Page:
Rowling said in November that she's received death threats. She also publicly accused three activists of doxxing her when they posted photos of themselves holding pro-trans rights signs outside of her house in Scotland, "carefully positioning themselves to ensure that our address was visible," she said.
The activists, who had been demonstrating in honor of International Transgender Day of Remembrance, later deleted the photo and deactivated their accounts because of the amount of transphobic backlash they had received online. Scottish police later investigated the so-called doxxing and determined no crimes had been committed (notably, Rowling's home is a popular tourist attraction, as Them points out).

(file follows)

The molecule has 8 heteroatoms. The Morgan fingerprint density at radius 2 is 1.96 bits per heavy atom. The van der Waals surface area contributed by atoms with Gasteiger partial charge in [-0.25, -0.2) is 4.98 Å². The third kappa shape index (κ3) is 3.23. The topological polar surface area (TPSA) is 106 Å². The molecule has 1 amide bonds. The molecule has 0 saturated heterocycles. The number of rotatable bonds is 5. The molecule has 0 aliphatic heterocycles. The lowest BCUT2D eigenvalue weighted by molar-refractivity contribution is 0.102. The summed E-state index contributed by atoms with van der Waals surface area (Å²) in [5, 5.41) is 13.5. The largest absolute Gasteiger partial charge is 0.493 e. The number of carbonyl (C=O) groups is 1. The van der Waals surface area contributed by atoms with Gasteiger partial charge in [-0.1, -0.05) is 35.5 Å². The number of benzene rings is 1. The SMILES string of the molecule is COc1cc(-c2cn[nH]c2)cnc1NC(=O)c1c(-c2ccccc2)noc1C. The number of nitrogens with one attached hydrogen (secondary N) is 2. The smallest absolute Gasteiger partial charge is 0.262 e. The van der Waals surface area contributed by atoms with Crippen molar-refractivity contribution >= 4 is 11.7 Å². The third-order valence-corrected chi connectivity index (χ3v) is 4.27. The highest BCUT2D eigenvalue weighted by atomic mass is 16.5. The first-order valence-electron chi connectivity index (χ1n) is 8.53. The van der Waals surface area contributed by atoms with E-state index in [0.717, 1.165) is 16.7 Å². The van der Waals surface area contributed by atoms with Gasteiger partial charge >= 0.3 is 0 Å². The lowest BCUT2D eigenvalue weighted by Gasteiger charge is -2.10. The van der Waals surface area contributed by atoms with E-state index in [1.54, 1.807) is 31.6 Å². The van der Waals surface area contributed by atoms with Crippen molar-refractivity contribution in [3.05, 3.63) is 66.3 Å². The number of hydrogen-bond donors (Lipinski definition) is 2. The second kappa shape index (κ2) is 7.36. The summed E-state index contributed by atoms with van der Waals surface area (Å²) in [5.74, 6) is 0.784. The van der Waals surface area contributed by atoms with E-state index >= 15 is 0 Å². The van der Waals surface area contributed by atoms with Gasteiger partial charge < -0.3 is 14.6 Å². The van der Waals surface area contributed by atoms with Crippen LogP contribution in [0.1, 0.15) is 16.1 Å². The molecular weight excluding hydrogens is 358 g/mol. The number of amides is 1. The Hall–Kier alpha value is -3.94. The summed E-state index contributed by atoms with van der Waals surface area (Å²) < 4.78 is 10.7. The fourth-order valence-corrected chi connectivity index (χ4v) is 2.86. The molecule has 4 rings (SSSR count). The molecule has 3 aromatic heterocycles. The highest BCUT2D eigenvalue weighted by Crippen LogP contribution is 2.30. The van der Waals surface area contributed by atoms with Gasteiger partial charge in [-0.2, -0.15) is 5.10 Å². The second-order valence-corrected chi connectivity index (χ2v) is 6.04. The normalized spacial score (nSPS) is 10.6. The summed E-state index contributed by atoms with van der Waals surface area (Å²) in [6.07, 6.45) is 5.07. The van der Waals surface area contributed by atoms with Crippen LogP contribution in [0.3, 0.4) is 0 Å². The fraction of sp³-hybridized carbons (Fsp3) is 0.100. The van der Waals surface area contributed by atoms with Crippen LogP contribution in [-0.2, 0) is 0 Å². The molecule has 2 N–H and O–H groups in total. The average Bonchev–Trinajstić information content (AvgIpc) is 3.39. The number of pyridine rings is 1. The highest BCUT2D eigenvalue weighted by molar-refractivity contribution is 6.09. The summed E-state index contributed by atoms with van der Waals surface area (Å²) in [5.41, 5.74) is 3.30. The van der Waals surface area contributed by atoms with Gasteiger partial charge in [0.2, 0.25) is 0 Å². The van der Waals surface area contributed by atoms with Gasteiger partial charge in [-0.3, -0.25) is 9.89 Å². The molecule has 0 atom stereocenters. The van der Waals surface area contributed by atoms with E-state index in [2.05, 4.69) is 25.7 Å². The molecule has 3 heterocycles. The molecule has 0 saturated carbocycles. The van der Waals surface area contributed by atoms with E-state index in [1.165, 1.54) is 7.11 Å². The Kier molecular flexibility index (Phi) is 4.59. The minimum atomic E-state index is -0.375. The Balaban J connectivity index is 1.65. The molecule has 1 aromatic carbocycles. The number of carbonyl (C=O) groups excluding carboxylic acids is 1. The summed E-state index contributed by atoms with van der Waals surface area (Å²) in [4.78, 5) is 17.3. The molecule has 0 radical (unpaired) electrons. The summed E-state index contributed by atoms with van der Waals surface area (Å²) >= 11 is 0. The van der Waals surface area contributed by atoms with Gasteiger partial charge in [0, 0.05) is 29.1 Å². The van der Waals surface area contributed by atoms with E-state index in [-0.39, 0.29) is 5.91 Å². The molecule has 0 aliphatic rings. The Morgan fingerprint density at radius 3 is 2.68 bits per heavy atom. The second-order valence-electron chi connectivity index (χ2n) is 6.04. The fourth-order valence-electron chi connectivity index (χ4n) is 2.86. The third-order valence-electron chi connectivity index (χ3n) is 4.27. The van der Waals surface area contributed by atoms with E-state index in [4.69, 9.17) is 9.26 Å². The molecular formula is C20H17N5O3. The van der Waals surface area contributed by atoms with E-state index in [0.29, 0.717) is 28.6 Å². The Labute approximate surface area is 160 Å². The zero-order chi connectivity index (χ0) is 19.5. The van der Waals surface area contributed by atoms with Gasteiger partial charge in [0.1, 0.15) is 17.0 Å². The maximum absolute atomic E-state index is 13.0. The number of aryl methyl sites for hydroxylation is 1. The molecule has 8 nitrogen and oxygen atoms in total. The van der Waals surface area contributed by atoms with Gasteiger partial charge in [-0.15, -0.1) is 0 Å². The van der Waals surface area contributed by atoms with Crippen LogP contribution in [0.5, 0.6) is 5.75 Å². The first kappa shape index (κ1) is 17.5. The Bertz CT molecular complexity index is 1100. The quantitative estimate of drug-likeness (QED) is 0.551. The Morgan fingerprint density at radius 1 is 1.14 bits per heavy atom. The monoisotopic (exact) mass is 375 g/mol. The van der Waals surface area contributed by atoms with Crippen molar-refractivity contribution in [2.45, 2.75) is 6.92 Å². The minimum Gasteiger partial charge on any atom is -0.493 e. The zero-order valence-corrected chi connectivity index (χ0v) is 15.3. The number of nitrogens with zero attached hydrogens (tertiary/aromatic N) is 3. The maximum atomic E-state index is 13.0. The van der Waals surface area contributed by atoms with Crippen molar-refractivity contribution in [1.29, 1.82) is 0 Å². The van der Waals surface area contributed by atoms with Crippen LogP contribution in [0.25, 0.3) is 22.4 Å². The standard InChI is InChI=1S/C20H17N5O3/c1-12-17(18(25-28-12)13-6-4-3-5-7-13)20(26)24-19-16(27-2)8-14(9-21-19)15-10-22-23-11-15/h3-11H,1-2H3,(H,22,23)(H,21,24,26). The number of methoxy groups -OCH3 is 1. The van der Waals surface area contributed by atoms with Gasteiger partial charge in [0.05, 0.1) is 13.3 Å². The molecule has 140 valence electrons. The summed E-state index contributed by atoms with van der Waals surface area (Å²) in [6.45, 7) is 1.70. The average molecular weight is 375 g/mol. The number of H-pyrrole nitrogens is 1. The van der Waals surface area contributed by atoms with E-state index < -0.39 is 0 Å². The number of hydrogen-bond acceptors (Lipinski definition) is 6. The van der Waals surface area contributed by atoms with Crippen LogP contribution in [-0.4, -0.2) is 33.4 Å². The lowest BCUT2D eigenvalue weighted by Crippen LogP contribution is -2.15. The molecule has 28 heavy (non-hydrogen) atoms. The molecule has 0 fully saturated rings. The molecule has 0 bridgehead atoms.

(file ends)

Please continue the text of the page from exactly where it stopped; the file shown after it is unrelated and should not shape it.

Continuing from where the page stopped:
Critics say the book is self-serving and "beyond parody"
News of Rowling's book release has taken Twitter by storm, even prompting dueling hashtags—#IStandWithJKRowling and #ICantStandJKRowling.
Critics have decried the book as "hilariously self-persecuting" and "beyond parody," with some drawing attention to the real-world problems facing transgender people, deriding its length ("500 pages longer than Dune, 300 pages longer than Infinite Jest and 100 pages longer than the Bible," wrote one) and calling for people to boycott her work.